How to build Reinforcement Learning Agents using Q-Learning


May 28, 2019
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Reinforcement Learning is a sub-field of Machine Learning where an agent or entity is introduced into an environment and learns how to navigate through it by trial and error. When you place an agent in a new environment, it will initially make mistakes as it has no idea what to do and when to do it. Naturally, over time, it will improve by continuously making mistakes and learning from them.
Here, we see a few terms being used - State, Reward and Action. Here, State refers to the particular condition of the environment at a given moment in time. Action refers to a specific move made in a particular state in the environment. When an action is performed in a state, the environment returns a Reward to the agent which shows whether the move made was good or bad. A positive reward means that the agent made a good move and a negative reward means that the agents made a bad move.

To give it some context, let's think of a video game. A state could be a single frame taken from the video game screen. An action could be something like 'move left' and the reward could be +1 or -1 depending on the success of the move for that state.


Introducing the Q-Learning algorithm

In this article, we'll be covering the basics of one of the most famous and easily-implementable Reinforcement Learning algorithm called Q-Learning.

Q-Learning belongs to a family of algorithms called SARSA, which stands for State-Action-Reward-State-Action. This means that there is a sequence of steps taken during the learning process in an environment.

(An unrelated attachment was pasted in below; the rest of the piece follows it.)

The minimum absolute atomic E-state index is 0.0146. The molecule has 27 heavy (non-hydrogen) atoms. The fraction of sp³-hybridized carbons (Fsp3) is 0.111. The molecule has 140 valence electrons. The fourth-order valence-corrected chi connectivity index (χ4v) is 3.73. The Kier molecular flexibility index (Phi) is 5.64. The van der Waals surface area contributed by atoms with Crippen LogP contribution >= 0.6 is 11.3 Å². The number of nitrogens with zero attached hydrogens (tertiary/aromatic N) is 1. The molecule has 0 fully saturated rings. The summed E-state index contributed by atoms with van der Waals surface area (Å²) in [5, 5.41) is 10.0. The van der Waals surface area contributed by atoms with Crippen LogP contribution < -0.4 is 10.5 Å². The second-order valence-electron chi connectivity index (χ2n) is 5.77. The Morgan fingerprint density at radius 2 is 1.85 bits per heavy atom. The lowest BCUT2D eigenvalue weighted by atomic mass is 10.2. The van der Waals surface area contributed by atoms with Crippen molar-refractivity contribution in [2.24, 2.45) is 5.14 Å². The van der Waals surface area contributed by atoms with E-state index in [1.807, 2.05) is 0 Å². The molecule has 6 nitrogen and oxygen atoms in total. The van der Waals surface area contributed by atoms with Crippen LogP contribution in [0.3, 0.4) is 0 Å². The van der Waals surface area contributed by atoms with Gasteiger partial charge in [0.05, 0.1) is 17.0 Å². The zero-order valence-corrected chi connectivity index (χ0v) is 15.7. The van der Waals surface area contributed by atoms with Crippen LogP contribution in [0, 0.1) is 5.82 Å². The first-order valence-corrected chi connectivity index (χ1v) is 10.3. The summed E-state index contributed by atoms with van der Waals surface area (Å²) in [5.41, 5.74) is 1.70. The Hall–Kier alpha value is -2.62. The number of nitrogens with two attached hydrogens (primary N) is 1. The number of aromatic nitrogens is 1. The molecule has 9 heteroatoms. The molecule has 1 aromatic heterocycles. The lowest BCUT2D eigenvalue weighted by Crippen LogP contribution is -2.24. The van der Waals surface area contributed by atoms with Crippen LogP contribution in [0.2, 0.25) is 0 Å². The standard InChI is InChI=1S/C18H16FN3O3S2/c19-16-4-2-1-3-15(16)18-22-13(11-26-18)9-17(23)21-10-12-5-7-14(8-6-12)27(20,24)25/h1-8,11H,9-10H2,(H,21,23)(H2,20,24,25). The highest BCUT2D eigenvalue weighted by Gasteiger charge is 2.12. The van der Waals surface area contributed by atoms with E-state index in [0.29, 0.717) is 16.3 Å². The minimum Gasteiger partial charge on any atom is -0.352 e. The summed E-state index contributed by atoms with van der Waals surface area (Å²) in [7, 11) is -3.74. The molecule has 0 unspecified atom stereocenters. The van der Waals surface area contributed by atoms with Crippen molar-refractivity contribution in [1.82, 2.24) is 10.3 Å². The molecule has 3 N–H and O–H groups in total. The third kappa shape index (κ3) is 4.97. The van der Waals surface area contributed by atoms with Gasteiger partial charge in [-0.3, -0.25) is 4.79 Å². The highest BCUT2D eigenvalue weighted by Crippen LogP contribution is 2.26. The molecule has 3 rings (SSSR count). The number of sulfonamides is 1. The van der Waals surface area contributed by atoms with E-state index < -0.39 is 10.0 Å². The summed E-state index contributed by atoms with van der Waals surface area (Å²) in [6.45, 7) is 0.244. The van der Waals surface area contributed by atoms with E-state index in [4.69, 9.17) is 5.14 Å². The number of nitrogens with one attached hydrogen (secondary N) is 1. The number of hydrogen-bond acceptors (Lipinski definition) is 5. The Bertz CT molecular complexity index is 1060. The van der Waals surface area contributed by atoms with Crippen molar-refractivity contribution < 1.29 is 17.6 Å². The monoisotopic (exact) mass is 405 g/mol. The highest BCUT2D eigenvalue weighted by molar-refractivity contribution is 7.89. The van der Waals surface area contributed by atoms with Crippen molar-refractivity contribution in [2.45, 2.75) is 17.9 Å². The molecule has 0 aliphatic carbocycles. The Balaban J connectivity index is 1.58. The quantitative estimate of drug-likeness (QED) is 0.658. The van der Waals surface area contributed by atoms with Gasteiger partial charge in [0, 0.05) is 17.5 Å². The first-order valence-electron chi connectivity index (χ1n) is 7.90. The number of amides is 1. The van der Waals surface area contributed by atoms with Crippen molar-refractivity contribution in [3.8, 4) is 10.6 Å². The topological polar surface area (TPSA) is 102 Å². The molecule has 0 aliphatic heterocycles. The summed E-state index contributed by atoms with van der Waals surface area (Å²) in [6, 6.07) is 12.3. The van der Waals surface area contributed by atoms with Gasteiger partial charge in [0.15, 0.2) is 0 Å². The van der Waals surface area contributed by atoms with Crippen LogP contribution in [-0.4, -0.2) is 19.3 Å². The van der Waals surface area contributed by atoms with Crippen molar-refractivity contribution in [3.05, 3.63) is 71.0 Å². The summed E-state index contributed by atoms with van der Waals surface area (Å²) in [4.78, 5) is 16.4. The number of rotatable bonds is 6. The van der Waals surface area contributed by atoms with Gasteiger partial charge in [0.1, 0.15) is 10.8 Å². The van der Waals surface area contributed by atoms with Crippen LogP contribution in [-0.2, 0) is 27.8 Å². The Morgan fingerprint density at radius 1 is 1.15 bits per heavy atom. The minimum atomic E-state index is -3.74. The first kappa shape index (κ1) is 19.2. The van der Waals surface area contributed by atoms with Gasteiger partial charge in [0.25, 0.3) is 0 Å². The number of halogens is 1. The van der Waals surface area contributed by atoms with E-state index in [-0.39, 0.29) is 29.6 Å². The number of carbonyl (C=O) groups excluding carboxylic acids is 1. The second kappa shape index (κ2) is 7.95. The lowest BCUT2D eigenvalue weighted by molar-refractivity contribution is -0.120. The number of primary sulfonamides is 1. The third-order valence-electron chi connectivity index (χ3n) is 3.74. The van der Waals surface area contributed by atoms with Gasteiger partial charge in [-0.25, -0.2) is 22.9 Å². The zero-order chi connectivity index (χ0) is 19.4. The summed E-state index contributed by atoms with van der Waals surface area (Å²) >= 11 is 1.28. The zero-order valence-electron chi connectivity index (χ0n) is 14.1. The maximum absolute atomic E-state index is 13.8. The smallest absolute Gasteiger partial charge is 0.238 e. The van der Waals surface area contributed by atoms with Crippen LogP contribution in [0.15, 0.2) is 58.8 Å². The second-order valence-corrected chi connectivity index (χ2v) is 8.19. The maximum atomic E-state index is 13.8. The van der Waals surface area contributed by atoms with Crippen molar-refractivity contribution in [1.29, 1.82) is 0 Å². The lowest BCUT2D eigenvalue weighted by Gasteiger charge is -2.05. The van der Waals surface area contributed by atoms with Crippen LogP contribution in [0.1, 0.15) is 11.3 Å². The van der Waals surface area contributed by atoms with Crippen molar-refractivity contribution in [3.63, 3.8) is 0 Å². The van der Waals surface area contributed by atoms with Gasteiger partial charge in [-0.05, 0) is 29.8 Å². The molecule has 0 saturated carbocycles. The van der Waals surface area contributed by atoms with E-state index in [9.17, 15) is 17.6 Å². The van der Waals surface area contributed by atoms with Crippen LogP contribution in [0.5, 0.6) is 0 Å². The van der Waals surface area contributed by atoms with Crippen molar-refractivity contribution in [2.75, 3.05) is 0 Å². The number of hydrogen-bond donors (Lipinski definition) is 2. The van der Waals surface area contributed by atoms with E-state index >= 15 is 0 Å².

Q-Learning makes use of a table called the Q-Table. It's just a fancy name for a lookup table that consists of columns for the actions and rows for every single state possible in the environment. For instance, the Q-Table could look like this for a mouse-in-a-maze game:

Every environment needs a reward function that gives the reward depending on the move made. For example, taking reference to the table above, all the mouse trap squares could carry a negative reward of -5 while the cheese square could have a reward of +2. Whenever it reaches the flag, the environment resets and it tries again, this time much faster than before.


Populating the table

Initially, the mouse has no idea what to do when introduced into the maze. In an effort to figure out what to do, it will first start by making random moves and seeing if the reward is positive or negative. If the move is good, then perform it more. If the move is bad, then avoid making it.

Given a state, action and the reward function for the environment, we can use Bellman's equation to populate the Q-Table. The Bellman Equation goes something like this:


All the equation is doing is updating the current value of the Q-Table at the index [s, a] with the current value added to the updated value. The updated value consists of the learning rate alpha multiplied to the sum of the reward for performing that action at that specific state and the maximum possible value of the Q Table for the next state subtracting away the current value.